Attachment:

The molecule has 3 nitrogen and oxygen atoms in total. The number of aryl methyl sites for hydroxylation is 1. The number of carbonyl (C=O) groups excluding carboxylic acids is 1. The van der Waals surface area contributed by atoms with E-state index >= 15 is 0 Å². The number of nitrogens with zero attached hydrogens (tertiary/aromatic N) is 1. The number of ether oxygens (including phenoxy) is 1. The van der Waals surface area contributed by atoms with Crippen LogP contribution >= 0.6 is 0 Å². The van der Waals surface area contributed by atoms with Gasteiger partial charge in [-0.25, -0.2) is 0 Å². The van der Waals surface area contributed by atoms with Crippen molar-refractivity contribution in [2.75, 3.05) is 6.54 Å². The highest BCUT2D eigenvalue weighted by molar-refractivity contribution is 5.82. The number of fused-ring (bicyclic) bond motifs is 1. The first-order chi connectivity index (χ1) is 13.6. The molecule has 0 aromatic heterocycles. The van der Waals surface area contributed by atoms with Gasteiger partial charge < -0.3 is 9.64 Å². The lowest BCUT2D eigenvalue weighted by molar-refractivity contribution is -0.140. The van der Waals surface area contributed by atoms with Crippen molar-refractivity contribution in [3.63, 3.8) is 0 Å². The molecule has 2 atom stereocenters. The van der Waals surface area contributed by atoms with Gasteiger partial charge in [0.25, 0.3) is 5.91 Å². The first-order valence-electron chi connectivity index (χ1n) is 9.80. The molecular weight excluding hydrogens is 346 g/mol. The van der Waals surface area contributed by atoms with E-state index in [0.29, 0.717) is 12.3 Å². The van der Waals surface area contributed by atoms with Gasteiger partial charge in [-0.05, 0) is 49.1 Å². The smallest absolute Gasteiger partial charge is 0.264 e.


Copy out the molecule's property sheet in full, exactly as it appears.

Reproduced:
The molecule has 3 nitrogen and oxygen atoms in total. The number of aryl methyl sites for hydroxylation is 1. The number of carbonyl (C=O) groups excluding carboxylic acids is 1. The van der Waals surface area contributed by atoms with E-state index >= 15 is 0 Å². The number of nitrogens with zero attached hydrogens (tertiary/aromatic N) is 1. The number of ether oxygens (including phenoxy) is 1. The van der Waals surface area contributed by atoms with Crippen LogP contribution >= 0.6 is 0 Å². The van der Waals surface area contributed by atoms with Gasteiger partial charge in [-0.25, -0.2) is 0 Å². The van der Waals surface area contributed by atoms with Crippen molar-refractivity contribution in [2.75, 3.05) is 6.54 Å². The highest BCUT2D eigenvalue weighted by molar-refractivity contribution is 5.82. The number of fused-ring (bicyclic) bond motifs is 1. The first-order chi connectivity index (χ1) is 13.6. The molecule has 0 aromatic heterocycles. The van der Waals surface area contributed by atoms with Gasteiger partial charge < -0.3 is 9.64 Å². The lowest BCUT2D eigenvalue weighted by molar-refractivity contribution is -0.140. The van der Waals surface area contributed by atoms with Crippen molar-refractivity contribution in [3.63, 3.8) is 0 Å². The molecule has 2 atom stereocenters. The van der Waals surface area contributed by atoms with Gasteiger partial charge in [0.25, 0.3) is 5.91 Å². The first-order valence-electron chi connectivity index (χ1n) is 9.80. The molecular weight excluding hydrogens is 346 g/mol. The van der Waals surface area contributed by atoms with E-state index in [0.29, 0.717) is 12.3 Å². The van der Waals surface area contributed by atoms with Gasteiger partial charge in [-0.05, 0) is 49.1 Å². The smallest absolute Gasteiger partial charge is 0.264 e.